Tuesday, July 17, 2012

From the Trenches: Self-Publishing Pioneer

A story we've all heard almost didn't make it, because the author trying to publish it was rejected so many times. She heard the word "no" from publishers so much, in fact, that she decided to self-publish -- just like so many of today's authors. The thing is, she did it way back in 1902...more than a hundred years before the Kindle existed. 


Beatrix Potter started writing as a child. She invented her own secret writing code and started recording the events of her life as young as 15 years old. As a girl, she often secretly brought small animals into her house. She loved writing stories, but Beatrix Potter also has a scientific mind. She tried to publish a paper about fungi and algae, but because she was female she couldn't submit it. Her parents tried to find suitors for Beatrix as she became of an age to marry, but she rejected them all and retained her single status against their wishes.

Her Own Way

She wanted to be a writer. Beatrix submitted a children's book and accompanying drawings to several publishers, but it was rejected many times.Finally, she self-published the book at her own expense. All the drawings were done in full color, something Potter's youngest brother Norman insisted upon. The book was also made in a small size, because she wanted it to be easy for children to hold in their small hands.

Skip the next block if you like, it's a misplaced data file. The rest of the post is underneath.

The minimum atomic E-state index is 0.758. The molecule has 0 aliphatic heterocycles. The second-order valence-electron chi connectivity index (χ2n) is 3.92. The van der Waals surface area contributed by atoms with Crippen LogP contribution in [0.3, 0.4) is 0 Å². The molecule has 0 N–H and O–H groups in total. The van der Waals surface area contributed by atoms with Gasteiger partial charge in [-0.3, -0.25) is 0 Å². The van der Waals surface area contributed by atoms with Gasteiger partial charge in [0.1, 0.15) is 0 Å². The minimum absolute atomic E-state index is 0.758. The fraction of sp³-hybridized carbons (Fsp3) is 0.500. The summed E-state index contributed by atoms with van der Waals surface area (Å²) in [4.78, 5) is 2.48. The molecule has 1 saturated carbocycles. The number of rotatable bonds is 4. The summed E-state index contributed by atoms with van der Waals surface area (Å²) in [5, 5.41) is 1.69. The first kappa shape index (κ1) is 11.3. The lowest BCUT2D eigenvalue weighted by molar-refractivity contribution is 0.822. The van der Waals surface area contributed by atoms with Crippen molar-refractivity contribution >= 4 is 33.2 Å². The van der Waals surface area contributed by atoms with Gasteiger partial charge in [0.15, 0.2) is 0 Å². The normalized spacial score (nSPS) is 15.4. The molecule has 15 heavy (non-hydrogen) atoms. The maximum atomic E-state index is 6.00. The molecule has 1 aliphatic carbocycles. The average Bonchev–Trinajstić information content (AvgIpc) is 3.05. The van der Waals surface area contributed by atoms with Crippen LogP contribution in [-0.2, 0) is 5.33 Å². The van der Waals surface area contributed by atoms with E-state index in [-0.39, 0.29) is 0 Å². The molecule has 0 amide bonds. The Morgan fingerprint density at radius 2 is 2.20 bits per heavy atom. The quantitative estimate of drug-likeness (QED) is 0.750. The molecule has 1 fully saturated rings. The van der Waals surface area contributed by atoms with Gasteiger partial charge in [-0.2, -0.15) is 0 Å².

That self-published book was The Tale of Peter Rabbit, which would go on to become one of the most beloved children's books of all time. Frederick Warne & Company eventually published the book on their dime, though they didn't have a lot of hope for it. It sold nearly 30,000 copies that first year, and Beatrix Potter went on to write 22 more children's books. She introduced young readers to characters like Squirrel Nutkin, Benjamin Bunny and Mrs. Tiggy-Winkle. 

Beatrix Potter wrote and drew for the rest of her life, and ended up getting married while in her 40s. Today, young children still read Peter Rabbit and watch animated movies about the rabbit that stole into the garden when he shouldn't have. Beatrix Potter wrote in the trenches when women were supposed to be getting married and having children instead, and when she heard the word no she decided she didn't need any old publisher, anyway. She became a huge success in her market, but before she did it Beatrix Potter was an indie author, too.

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2 comments:

  1. An inspiration! I'm struck by how many female writers chose writing over marriage when it was frowned upon to be unmarried. Such a commitment to their art.

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  2. So'm I! Beatrix Potter made me think of Jane Austen, who went the same route.

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